Dube added that under the programme, World Vision Malawi has a project called THRIVE, which means Transforming Household Resilience in Vulnerable Environments, which is targeting 16, 000 households.

"Evidence on the ground has proved that for mindset change to work, everyone involved in development works must understand and live gender equality and social inclusion. What does that mean? To facilitate lasting change, and in pushing for sustainable development goals. World Vision has put Gender Equality and Social Inclusion at the heart of its interventions.

"For example, under THRIVE Project, World Vision uses an approach called Empowered World View (EWV). The Approach targets transforming household gender dynamics and relations through positive behavioural change and perceptions at family and community levels. Similarly, World Vision Malawi is integrating GESI in its programme on WASH (Water, Sanitation and Hygiene). Under Sanitation, we have a component on sanitation marketing being done in selected areas across all the three regions of Malawi," narrated Dube.

Dube disclosed that GESI domains are:

Ø Access: The ability to access, use, and/or own assets, resources, opportunities, services, benefits, and infrastructure.

Ø Decision-making: The ability to make decisions free of coercion at individual, family, community, and societal levels. This can include control over assets and ability to make decisions in leadership.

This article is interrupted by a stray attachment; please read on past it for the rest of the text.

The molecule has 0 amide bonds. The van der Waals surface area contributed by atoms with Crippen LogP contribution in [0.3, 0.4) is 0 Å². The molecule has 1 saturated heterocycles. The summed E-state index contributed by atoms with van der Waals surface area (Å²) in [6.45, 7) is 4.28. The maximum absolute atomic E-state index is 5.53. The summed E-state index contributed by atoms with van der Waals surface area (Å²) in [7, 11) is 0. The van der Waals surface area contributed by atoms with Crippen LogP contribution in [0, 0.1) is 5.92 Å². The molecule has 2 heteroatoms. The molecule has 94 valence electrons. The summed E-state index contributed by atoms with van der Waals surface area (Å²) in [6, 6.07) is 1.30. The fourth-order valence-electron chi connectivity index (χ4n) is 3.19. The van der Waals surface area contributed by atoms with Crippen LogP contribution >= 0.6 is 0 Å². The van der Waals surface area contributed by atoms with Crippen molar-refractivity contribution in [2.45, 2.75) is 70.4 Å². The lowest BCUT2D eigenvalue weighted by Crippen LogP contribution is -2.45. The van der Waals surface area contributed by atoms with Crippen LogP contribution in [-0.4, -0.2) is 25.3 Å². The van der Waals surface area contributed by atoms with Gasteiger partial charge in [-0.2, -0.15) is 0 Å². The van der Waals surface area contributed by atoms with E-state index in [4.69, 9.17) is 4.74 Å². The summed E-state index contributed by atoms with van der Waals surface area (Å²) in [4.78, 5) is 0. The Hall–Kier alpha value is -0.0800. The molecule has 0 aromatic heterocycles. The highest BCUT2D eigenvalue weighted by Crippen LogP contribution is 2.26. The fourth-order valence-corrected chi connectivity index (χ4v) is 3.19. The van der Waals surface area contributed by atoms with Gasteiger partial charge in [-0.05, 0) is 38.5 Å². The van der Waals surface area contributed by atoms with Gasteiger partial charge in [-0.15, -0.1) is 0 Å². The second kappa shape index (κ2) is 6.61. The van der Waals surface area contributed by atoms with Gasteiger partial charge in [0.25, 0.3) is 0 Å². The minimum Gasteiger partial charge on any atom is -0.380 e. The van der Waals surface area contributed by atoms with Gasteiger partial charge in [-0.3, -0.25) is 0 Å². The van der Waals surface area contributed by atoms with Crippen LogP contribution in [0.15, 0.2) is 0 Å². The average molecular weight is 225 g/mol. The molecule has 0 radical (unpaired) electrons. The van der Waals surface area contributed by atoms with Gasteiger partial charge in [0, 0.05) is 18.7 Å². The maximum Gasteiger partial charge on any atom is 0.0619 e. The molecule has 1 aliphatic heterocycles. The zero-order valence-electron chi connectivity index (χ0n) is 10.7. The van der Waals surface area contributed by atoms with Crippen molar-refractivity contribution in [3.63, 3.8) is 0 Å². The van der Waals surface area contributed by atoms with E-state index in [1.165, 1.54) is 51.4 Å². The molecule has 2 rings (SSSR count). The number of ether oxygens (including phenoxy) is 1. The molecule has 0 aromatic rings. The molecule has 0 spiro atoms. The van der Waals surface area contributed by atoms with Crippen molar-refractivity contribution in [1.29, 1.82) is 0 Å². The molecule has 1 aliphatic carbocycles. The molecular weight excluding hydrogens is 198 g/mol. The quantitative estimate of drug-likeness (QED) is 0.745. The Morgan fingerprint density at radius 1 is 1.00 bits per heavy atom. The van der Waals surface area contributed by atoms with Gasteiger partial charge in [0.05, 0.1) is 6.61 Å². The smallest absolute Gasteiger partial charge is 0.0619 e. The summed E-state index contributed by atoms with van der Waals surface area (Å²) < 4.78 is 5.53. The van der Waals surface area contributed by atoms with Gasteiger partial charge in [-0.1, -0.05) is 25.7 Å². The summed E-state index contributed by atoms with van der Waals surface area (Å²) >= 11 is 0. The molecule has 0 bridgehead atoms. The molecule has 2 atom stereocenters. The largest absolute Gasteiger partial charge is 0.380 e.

Ø Participation: The ability to participate in or engage in societal affairs and systems of power that influence and determine development, life activities, and outcomes.

Ø Systems: The availability of equal and inclusive systems that promote equity, account for the different needs of vulnerable populations, and create enabling environments for their engagement.

Ø Well-being: The sense of worth, capability status, confidence, dignity, safety, health, and overall physical, emotional, psychological, and spiritual well-being.

"This is why we have organized this global learning event, as it will give us chances to reflect on how we have managed to facilitate development by promoting mind-set change, especially in the area of gender equality and social inclusion. I would like to assure government and all our stakeholders that World Vision will continue being your partner of choice in delivering development," he said.